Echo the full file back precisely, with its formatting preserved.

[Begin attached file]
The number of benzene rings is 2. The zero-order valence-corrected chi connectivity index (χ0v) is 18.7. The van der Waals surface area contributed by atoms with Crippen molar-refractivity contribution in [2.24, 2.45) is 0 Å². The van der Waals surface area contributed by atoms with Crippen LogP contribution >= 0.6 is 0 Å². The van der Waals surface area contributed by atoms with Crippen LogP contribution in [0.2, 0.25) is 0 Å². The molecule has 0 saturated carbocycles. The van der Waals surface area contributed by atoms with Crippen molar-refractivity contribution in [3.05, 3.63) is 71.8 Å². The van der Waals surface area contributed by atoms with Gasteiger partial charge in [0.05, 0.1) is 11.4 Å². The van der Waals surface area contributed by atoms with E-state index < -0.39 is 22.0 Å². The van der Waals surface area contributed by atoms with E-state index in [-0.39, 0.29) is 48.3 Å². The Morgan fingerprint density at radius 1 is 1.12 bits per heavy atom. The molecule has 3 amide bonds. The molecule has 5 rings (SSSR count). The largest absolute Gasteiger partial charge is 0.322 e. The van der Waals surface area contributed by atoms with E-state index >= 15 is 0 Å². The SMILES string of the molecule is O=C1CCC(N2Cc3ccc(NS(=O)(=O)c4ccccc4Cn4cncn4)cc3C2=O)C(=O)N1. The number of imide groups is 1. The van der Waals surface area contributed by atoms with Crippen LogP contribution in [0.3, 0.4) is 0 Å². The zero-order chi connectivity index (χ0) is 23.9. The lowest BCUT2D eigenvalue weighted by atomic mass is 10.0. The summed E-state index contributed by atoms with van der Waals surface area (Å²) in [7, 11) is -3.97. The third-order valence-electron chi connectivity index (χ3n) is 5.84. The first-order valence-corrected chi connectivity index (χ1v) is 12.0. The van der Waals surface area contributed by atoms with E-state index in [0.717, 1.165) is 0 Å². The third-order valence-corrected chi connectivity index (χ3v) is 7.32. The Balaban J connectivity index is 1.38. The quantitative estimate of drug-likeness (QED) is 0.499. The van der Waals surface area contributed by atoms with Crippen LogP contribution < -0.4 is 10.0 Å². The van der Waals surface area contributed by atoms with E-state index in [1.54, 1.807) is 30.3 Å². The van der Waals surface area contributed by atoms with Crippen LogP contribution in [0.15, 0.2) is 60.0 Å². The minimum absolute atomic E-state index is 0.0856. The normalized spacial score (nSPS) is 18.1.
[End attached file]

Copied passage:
The number of benzene rings is 2. The zero-order valence-corrected chi connectivity index (χ0v) is 18.7. The van der Waals surface area contributed by atoms with Crippen molar-refractivity contribution in [2.24, 2.45) is 0 Å². The van der Waals surface area contributed by atoms with Crippen LogP contribution >= 0.6 is 0 Å². The van der Waals surface area contributed by atoms with Crippen LogP contribution in [0.2, 0.25) is 0 Å². The molecule has 0 saturated carbocycles. The van der Waals surface area contributed by atoms with Crippen molar-refractivity contribution in [3.05, 3.63) is 71.8 Å². The van der Waals surface area contributed by atoms with Gasteiger partial charge in [0.05, 0.1) is 11.4 Å². The van der Waals surface area contributed by atoms with E-state index < -0.39 is 22.0 Å². The van der Waals surface area contributed by atoms with E-state index in [-0.39, 0.29) is 48.3 Å². The Morgan fingerprint density at radius 1 is 1.12 bits per heavy atom. The molecule has 3 amide bonds. The molecule has 5 rings (SSSR count). The largest absolute Gasteiger partial charge is 0.322 e. The van der Waals surface area contributed by atoms with E-state index >= 15 is 0 Å². The SMILES string of the molecule is O=C1CCC(N2Cc3ccc(NS(=O)(=O)c4ccccc4Cn4cncn4)cc3C2=O)C(=O)N1. The number of imide groups is 1. The van der Waals surface area contributed by atoms with Crippen LogP contribution in [0.3, 0.4) is 0 Å². The zero-order chi connectivity index (χ0) is 23.9. The lowest BCUT2D eigenvalue weighted by atomic mass is 10.0. The summed E-state index contributed by atoms with van der Waals surface area (Å²) in [7, 11) is -3.97. The third-order valence-electron chi connectivity index (χ3n) is 5.84. The first-order valence-corrected chi connectivity index (χ1v) is 12.0. The van der Waals surface area contributed by atoms with E-state index in [0.717, 1.165) is 0 Å². The third-order valence-corrected chi connectivity index (χ3v) is 7.32. The Balaban J connectivity index is 1.38. The quantitative estimate of drug-likeness (QED) is 0.499. The van der Waals surface area contributed by atoms with Crippen LogP contribution < -0.4 is 10.0 Å². The van der Waals surface area contributed by atoms with E-state index in [1.54, 1.807) is 30.3 Å². The van der Waals surface area contributed by atoms with Crippen LogP contribution in [0.15, 0.2) is 60.0 Å². The minimum absolute atomic E-state index is 0.0856. The normalized spacial score (nSPS) is 18.1.